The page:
EWG News and Analysis
The latest from EWG’s staff of experts >>
EWG’s News Roundup (3/2): EPA’s Pruitt Axes Environmental Health Center, Calif. Judge Blocks Pesticide Spraying by State Ag Agency and More
This week the Environmental Protection Agency announced it will shut down the National Center for Environmental Research, which for decades has provided vital funding to scientists studying the impacts of toxic chemicals on children’s health.
“No one should be shocked by Administrator Pruitt’s latest attack on science that protects children,” EWG President Ken Cook said of the center’s closure. “His first major decision was stopping the EPA’s planned ban of a pesticide that can cause brain damage in kids. Closing this office is more indisputable evidence that Scott Pruitt shouldn’t hold any job where safeguarding children’s health is supposed to be a priority.”
EWG also tallied the taxpayer-funded luxuries EPA Administrator Scott Pruitt has racked up in his first year on the job. From first-class flights to a soundproof phone booth to a posse of bodyguards, no expense seems to be too much for Pruitt. (After Pruitt, feeling the heat, announced he’d start flying coach, EWG put together an eco-friendly travel kit we’re sending Pruitt to ease the discomfort of sitting with ordinary Americans.)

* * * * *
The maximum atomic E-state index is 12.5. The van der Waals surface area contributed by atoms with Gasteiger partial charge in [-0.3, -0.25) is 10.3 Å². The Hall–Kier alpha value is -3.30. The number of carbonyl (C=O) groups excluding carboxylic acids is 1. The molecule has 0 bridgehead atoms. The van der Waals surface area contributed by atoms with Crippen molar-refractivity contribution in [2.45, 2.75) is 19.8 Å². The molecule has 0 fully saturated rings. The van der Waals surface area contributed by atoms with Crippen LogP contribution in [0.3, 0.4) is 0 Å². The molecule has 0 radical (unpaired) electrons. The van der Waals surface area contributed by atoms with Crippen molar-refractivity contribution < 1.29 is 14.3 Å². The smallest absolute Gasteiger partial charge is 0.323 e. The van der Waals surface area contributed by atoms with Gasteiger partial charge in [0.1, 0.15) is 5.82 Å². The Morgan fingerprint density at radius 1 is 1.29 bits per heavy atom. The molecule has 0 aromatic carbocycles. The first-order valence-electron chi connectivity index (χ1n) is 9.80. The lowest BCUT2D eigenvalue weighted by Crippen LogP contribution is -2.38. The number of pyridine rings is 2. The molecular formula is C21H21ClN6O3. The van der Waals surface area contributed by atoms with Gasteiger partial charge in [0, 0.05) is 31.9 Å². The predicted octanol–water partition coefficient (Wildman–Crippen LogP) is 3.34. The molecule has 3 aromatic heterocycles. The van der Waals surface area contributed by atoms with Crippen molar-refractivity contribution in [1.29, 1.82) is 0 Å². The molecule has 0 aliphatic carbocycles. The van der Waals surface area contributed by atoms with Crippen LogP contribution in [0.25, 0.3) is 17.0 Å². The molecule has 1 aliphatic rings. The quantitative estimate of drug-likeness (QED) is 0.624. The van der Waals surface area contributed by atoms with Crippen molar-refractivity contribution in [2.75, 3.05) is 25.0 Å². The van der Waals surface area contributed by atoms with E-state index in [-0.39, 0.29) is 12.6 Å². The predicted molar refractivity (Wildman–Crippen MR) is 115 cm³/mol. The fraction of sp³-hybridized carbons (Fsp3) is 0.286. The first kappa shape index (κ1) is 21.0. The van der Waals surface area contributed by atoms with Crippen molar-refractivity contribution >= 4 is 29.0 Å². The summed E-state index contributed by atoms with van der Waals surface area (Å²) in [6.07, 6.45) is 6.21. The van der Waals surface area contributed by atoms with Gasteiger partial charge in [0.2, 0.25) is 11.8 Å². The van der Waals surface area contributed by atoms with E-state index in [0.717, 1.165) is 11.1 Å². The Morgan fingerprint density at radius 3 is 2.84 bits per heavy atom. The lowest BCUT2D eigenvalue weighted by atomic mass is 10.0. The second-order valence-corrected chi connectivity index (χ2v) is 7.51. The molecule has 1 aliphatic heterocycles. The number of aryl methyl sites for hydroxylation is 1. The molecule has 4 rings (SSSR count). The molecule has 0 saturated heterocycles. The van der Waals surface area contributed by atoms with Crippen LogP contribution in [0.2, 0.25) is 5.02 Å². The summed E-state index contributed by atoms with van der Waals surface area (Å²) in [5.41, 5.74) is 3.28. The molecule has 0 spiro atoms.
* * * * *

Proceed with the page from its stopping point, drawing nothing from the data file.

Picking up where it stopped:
In a major victory for public health, a judge has ordered the California Department of Food and Agriculture to stop spraying toxic pesticides – including on schools, parks and lawns and near organic farms – until the agency complies with state environmental laws.
The decision in EWG Plaintiffs v. California Department of Food and Agriculture came following a lawsuit brought by EWG, 10 other public interest organizations and the City of Berkeley against the state’s agriculture agency. For years the department has sprayed indiscriminately, without analysis of health and environmental impacts or public notice.
A recent Italian study found that long-term use of chemical cleaning products can harm female workers’ lungs as much as smoking a pack of cigarettes a day. Our analysts examined the study and made recommendations for folks to lower their harmful chemical intake.